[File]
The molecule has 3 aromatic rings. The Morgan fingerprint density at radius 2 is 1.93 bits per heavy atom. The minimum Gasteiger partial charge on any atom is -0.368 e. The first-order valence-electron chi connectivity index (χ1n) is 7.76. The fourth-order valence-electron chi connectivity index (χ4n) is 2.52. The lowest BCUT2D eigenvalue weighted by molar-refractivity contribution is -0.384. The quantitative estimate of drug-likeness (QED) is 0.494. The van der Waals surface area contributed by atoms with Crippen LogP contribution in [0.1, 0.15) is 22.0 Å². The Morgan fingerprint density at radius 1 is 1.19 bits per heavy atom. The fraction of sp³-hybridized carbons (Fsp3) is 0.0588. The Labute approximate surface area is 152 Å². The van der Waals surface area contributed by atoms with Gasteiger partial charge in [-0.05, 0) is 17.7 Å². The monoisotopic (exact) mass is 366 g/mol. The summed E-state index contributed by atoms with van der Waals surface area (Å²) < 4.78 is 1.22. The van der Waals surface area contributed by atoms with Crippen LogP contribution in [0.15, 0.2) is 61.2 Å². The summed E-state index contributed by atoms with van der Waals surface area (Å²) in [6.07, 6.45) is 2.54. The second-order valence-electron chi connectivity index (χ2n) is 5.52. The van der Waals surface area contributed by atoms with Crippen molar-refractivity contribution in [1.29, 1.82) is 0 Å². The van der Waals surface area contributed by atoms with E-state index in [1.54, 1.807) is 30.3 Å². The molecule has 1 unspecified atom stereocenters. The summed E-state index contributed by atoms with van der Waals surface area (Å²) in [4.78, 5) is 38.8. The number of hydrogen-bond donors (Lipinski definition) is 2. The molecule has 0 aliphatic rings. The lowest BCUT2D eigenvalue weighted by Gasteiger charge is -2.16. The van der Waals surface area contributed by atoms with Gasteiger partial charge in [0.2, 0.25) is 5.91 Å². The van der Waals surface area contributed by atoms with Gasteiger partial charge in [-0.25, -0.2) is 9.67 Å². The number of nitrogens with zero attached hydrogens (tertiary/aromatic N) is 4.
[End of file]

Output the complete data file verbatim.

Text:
The molecule has 3 aromatic rings. The Morgan fingerprint density at radius 2 is 1.93 bits per heavy atom. The minimum Gasteiger partial charge on any atom is -0.368 e. The first-order valence-electron chi connectivity index (χ1n) is 7.76. The fourth-order valence-electron chi connectivity index (χ4n) is 2.52. The lowest BCUT2D eigenvalue weighted by molar-refractivity contribution is -0.384. The quantitative estimate of drug-likeness (QED) is 0.494. The van der Waals surface area contributed by atoms with Crippen LogP contribution in [0.1, 0.15) is 22.0 Å². The Morgan fingerprint density at radius 1 is 1.19 bits per heavy atom. The fraction of sp³-hybridized carbons (Fsp3) is 0.0588. The Labute approximate surface area is 152 Å². The van der Waals surface area contributed by atoms with Gasteiger partial charge in [-0.05, 0) is 17.7 Å². The monoisotopic (exact) mass is 366 g/mol. The summed E-state index contributed by atoms with van der Waals surface area (Å²) < 4.78 is 1.22. The van der Waals surface area contributed by atoms with Crippen LogP contribution in [0.15, 0.2) is 61.2 Å². The summed E-state index contributed by atoms with van der Waals surface area (Å²) in [6.07, 6.45) is 2.54. The second-order valence-electron chi connectivity index (χ2n) is 5.52. The van der Waals surface area contributed by atoms with Crippen molar-refractivity contribution in [1.29, 1.82) is 0 Å². The van der Waals surface area contributed by atoms with E-state index in [1.54, 1.807) is 30.3 Å². The molecule has 1 unspecified atom stereocenters. The summed E-state index contributed by atoms with van der Waals surface area (Å²) in [4.78, 5) is 38.8. The number of hydrogen-bond donors (Lipinski definition) is 2. The molecule has 0 aliphatic rings. The lowest BCUT2D eigenvalue weighted by Gasteiger charge is -2.16. The van der Waals surface area contributed by atoms with Gasteiger partial charge in [0.2, 0.25) is 5.91 Å². The van der Waals surface area contributed by atoms with Gasteiger partial charge in [-0.25, -0.2) is 9.67 Å². The number of nitrogens with zero attached hydrogens (tertiary/aromatic N) is 4.